At least 17 more people have been killed as violence continues for a third day in Pakistan's business capital and largest city, Karachi.
In some parts of the city, houses and shops were burnt down in arson attacks. Officials say extra police and paramilitary forces have been deployed.
Pakistani Interior Minister Rehman Malik has ordered police to shoot on sight anyone seen acting suspiciously.
Violence began on Monday after politician Raza Haider was killed.
A Sindh provincial assembly member from the local MQM party, Mr Haider had been performing ablutions in a mosque near the city centre when he was shot dead by four gunmen. His guard was also killed.
The number of those killed in the riots that followed has now risen to 80 and scores more have been wounded.
The city, Pakistan's commercial centre, has virtually ground to a halt since the assassination.
Despite the deployment of security forces, gunmen continue to target civilians and enforce a virtual shutdown throughout the metropolis, says the BBC's Syed Shoaib Hasan in Karachi.
Reports of firing have come in from the Nazimabad, Orangi, Sindh Industrial and Trade Estate and Baldia neighbourhoods.
Tensions had started to recede on Wednesday evening, as some citizens began to venture out for essential fuel and food supplies.
Although some attacks took place overnight, the mood seemed to improve as markets and businesses opened for the first time since Monday's assassination.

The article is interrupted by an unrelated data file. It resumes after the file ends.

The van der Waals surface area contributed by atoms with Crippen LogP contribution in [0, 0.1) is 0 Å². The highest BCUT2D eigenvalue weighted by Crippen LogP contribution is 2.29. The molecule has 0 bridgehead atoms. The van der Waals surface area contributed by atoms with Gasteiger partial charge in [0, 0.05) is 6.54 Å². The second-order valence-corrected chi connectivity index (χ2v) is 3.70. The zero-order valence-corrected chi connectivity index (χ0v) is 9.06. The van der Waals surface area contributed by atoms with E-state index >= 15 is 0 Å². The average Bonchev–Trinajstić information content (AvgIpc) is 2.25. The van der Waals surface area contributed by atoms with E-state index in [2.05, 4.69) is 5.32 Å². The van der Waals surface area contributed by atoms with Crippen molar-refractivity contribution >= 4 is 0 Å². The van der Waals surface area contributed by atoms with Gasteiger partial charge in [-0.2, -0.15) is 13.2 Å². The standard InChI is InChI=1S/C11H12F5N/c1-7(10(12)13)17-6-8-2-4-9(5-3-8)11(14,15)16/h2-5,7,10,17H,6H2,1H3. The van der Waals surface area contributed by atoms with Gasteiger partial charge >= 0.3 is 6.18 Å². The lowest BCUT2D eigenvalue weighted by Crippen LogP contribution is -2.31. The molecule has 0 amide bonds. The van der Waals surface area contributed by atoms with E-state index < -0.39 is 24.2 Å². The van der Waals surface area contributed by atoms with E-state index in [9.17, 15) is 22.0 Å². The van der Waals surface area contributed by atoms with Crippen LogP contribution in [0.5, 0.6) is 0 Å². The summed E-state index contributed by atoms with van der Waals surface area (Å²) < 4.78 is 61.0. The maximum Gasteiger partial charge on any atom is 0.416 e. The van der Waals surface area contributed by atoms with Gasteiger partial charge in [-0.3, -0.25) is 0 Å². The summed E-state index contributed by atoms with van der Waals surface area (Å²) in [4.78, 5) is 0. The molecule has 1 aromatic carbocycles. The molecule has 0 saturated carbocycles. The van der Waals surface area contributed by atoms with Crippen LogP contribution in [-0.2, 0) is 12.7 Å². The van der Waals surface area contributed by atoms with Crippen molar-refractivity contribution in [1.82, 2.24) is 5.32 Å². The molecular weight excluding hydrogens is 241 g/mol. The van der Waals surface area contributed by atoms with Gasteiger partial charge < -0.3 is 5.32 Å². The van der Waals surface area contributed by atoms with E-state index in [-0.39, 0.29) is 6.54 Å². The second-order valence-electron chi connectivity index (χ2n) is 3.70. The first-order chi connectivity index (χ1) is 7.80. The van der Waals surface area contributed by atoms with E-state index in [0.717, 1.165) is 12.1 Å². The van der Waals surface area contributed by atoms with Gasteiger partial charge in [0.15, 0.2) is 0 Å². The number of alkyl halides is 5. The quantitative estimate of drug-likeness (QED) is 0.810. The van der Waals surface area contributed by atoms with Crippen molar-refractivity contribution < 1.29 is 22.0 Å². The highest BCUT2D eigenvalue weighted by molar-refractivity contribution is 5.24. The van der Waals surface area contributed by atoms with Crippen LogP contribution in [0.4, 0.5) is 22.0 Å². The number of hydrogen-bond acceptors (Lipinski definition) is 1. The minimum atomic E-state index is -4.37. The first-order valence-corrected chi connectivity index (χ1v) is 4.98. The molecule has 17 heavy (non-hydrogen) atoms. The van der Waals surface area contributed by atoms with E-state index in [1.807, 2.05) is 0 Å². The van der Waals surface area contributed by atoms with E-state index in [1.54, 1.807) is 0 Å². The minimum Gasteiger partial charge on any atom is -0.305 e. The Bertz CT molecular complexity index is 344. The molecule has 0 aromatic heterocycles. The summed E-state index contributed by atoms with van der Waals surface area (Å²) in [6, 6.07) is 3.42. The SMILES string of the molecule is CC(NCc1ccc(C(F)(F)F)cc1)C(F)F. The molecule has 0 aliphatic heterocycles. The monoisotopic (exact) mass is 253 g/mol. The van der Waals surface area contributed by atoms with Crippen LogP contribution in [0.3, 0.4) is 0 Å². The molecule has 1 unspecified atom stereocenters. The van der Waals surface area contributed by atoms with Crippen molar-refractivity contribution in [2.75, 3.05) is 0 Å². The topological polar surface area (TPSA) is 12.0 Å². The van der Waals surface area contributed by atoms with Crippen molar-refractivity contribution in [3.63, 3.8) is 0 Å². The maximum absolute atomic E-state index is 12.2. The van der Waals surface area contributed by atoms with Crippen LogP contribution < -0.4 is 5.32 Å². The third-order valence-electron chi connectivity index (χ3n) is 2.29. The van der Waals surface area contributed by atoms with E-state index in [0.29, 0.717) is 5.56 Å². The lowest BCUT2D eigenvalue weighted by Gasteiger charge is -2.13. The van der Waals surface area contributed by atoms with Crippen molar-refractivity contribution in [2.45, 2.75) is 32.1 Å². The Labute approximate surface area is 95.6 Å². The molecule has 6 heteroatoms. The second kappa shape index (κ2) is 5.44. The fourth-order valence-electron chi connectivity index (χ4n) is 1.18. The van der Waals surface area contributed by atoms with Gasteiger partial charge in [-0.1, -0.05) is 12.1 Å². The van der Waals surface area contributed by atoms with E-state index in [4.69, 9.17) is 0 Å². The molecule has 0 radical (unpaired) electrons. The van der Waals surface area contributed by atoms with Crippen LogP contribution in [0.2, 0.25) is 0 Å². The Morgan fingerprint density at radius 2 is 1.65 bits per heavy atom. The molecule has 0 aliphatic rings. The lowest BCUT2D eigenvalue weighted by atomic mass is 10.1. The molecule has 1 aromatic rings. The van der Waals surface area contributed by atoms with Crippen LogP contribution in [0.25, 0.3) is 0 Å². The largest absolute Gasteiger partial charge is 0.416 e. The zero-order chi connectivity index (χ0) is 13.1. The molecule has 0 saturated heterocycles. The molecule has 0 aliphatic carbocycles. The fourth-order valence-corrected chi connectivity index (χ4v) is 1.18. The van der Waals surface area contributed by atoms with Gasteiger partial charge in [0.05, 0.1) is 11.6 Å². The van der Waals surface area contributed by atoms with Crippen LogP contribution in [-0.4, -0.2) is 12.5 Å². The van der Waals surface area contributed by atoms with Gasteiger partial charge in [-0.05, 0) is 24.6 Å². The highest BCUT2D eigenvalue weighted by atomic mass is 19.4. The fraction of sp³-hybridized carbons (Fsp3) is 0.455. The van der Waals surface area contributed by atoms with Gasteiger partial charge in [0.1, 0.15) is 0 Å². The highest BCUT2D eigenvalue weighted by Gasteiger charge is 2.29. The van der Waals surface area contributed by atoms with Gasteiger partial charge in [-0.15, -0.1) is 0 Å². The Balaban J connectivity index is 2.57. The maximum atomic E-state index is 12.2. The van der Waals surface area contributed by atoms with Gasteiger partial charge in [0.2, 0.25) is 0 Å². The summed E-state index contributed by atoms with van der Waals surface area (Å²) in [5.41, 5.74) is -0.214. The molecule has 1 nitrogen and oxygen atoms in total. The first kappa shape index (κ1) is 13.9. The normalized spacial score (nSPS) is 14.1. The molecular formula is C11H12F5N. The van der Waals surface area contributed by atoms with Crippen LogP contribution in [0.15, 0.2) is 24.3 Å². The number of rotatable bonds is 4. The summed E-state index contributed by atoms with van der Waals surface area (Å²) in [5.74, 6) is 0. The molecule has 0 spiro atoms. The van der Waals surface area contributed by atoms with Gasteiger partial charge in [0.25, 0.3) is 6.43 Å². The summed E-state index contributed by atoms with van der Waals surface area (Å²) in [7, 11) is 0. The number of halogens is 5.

But, since early afternoon, gunmen once again forced traders to close.
Banks and other multinational corporations opened their offices but few employees turned up for work. There was little trading at the Karachi Stock Exchange.
"There has been a loss of 20 billion rupees ($235m) in revenue over three days," Haji Abdul Majid, president of the Karachi Chamber of Commerce, told the BBC.
Private schools have announced that they will remain closed until Friday. Government schools were open, but attendance was low.
The University of Karachi, Pakistan's largest educational institution, has postponed regular examinations.
Security officials say they expect the situation to improve after a memorial service for the MQM leader is held on Thursday.
The MQM had announced three days of mourning following the attack.
About 40 people have been arrested in connection with the violence, including about 20 suspected Islamist hardliners who may be implicated in Mr Haider's murder.
Our correspondent says MQM leaders believe that Mr Haider could have been targeted because of the party's strong stance against the Taliban and other militant Islamist groups.